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Built Environment Info-Site
Apr 25, 2012
By Richard Wilson Ecology http://richardwilsonecology.wordpress.com/
Well, after a break from the National Planning Policy Framework (NPPF), and having written two previous post-publication blogs on the subject (see here and here), it is high time to conclude my thoughts…at least for now.
This Friday will be exactly one month since the NPPF was published. Based on statistics published on the Department of Communities and Local Government website, approximately 40,000 planning applications will have been submitted during this period. That is a lot of decisions to be made. In fact just under 240 decisions per minute. Just as well they reduced the amount of text then!
Of course, the above figures include private extensions, changes in use and other minor elements of the planning process which will barely touch on the NPPF so it isn’t really fair to infer that such a large number of decisions have already been made and taken in to account the NPPF in any detail. But in all seriousness, what is the outcome of the NPPF and how has it been used (if it has), in the context of nature conservation and biodiversity, in the first few weeks of its existence?
Well, to summarise the previous two blogs, the main topics of discussion were:Brundtland definition of sustainability: now in; but not contained within the policy section;Brownfield sites: effect on the Priority Habitat (Open Mosaic Habitats) and confusion over terminology;Guidance documents: retention of Planning Policy Statement 9′s supporting guidance and Government Circular 06/ 2005 on biodiversity and geology; andPresumption: the use of the word and its meaning in law.
Already, there has been evidence of confusion and from one prominent individual. His photo garnishes the ministerial forward on page ii of the NPPF…yes, Greg Clark. The Minister for Planning. The author. The top dog. Where the buck stops. Except, that it would seem that the buck has been passed on.
Speaking to the British Property Federation in the second half of April, Greg Clark stated that the NPPF is a:
“…framework for local decision-taking” and it is for councils to make judgements on its interpretation.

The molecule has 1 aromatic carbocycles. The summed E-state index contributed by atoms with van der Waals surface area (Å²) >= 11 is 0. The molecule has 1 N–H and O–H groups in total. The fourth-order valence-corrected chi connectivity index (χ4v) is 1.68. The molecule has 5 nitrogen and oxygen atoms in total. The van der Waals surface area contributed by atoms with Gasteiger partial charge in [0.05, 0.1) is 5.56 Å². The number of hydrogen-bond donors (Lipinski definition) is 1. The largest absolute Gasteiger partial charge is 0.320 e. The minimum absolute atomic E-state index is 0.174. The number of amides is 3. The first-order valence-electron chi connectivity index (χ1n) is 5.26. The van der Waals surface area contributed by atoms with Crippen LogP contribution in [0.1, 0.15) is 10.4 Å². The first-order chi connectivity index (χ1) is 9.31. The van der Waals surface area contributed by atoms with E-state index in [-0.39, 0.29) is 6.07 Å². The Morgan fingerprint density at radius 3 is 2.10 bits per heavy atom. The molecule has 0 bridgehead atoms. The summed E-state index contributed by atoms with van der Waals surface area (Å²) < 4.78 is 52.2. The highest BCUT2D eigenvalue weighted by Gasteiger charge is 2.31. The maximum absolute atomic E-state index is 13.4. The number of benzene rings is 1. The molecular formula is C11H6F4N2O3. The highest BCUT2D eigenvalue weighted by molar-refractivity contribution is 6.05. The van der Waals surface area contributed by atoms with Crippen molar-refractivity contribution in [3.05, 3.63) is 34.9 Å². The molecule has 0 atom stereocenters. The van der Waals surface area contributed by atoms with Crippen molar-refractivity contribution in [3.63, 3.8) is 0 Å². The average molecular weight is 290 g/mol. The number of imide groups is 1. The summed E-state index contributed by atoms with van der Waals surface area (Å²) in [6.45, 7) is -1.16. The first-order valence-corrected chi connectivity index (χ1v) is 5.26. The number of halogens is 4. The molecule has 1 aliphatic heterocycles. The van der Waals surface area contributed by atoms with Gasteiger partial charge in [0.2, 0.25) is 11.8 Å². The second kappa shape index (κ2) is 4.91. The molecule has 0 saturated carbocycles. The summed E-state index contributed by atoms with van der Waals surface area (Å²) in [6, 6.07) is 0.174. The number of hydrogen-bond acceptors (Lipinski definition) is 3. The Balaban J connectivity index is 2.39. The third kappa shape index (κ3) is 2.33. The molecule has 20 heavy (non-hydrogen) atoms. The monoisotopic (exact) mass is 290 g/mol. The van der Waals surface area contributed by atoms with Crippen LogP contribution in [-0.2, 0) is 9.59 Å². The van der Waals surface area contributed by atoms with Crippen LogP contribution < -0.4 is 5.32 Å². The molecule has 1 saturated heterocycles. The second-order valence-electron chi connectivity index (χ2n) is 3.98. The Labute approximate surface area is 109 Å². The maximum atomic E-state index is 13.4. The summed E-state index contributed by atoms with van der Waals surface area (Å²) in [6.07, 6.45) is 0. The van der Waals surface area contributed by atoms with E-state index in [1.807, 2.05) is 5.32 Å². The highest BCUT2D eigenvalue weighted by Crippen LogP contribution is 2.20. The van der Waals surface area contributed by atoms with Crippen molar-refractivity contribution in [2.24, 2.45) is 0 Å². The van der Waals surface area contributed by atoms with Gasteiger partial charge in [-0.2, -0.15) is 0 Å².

So it would seem that it is entirely up to local authorities to make local decisions for local people. And just in case a planning inspector disagreed with a local decision, Greg has helpfully added that he’ll be keeping a close eye on such behaviour to ensure it doesn’t happen. If this is confusing, then helpfully, the DCLG has provided a helpline to help local people make their local decision. Except, in a bizarre twist, the Chief Planner has confirmed that the helpline is not there for local (or national) people to get help about the policy. So in what circumstances would you ring it?
I imagine that this is all getting quite tedious by now; the message is consistently inconsistent, there will inevitably be confusion and legal challenges. Just as well then that the Planning Advisory Service (PAS) has produced a checklist and an “about the NPPF” page; except, when you read it, it is not particularly helpful unless you are a local authority looking to ensure that its Local Development Document (LDD) is aligned with the NPPF…but hang on a second…surely local people make the local decisions; so if they decide that their LDD is not going to be aligned to the NPPF, what then? The planning inspector daren’t raise this as his/ her boss is keeping a close eye on him/ her to make sure that the local decision is respected. And Greg has said that it is up to councils to make the judgement. And no one can ring the helpline as it is not there to get help. Hmmm…are you thinking what I’m thinking?
I have a cunning plan...
Richard Wilson Ecology
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